Marder explained, “Industry wants universities to train high quality scientists who they can then hire … The grants and sponsors allow us to hire a very large number of undergraduates who work in labs. These students get the opportunity to work on real projects, even if they’re not in the sciences.” The university-industry relationship is mutually beneficial, says Marder. Undergraduate students hired in labs, especially those not majoring in the sciences, are given the opportunity to assist in a division of education to which they would not otherwise be exposed. The CAP report called for a “work force with technical skills,” which both Rosbash and Marder believe they are creating with their undergraduate and graduate programs.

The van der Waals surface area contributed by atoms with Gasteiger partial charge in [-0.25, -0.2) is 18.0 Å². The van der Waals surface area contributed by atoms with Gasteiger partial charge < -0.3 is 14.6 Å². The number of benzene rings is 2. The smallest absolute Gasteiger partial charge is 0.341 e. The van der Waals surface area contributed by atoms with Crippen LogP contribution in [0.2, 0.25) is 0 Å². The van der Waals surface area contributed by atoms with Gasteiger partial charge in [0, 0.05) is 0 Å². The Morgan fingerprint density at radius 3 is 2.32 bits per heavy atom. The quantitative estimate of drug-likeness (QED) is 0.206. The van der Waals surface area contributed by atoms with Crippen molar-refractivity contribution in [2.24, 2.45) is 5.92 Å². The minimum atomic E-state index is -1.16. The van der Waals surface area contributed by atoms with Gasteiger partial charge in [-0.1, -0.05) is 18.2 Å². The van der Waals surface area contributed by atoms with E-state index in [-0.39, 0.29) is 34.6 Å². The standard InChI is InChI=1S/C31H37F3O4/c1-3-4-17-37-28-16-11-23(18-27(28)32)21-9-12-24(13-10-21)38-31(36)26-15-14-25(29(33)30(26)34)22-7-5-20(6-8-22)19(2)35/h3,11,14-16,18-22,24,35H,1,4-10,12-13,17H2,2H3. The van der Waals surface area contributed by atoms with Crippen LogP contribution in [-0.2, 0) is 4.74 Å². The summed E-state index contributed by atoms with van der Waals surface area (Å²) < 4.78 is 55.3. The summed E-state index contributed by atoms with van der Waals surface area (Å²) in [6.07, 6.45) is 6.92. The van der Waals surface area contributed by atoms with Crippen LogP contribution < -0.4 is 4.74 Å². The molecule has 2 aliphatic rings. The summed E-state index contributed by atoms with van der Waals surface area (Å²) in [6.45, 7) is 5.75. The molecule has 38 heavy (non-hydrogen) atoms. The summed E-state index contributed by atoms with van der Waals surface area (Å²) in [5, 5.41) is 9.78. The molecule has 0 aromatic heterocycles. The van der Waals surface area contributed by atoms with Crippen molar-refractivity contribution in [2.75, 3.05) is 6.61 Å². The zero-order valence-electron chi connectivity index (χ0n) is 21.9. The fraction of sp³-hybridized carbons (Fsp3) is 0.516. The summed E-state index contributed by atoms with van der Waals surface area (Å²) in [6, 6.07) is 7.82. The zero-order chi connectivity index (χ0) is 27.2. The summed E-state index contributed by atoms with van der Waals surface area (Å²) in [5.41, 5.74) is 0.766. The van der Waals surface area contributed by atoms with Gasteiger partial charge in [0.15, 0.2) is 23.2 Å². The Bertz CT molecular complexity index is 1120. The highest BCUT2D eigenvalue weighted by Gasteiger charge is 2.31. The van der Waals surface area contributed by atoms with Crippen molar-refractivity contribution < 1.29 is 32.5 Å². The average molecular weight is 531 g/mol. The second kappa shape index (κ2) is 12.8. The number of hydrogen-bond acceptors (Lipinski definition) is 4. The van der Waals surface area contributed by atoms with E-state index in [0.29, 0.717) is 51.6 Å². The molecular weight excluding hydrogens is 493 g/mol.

“It’s a very important set of synergies,” Marder says, made possible by the now 30-year-old Bayh-Dole Act, which took patent power from the sponsors and gave it to inventors and their institutions.

The Bayh-Dole Act allows for what Marder calls “cooperative agreements” between industry and academics, the same concept called for in the CAP report and President Obama’s address to the nation.

It has allowed universities and non-profit institutions to benefit from federally funded research since 1980. Previously, the government and federal fund agencies held the patents to methods and products developed in university research facilities. “It really wasn’t efficient to have all the patents concentrated in Washington,” explained Irene Abrams, associate provost for innovation and executive director of the Office of Technology Licensing. “There was a tremendous investment in research but not a lot of commercialization.” Once universities had exclusive power to license their discoveries to private enterprise, commercial interest in supporting academia increased, and bolstered “successful economic development,” Abrams said.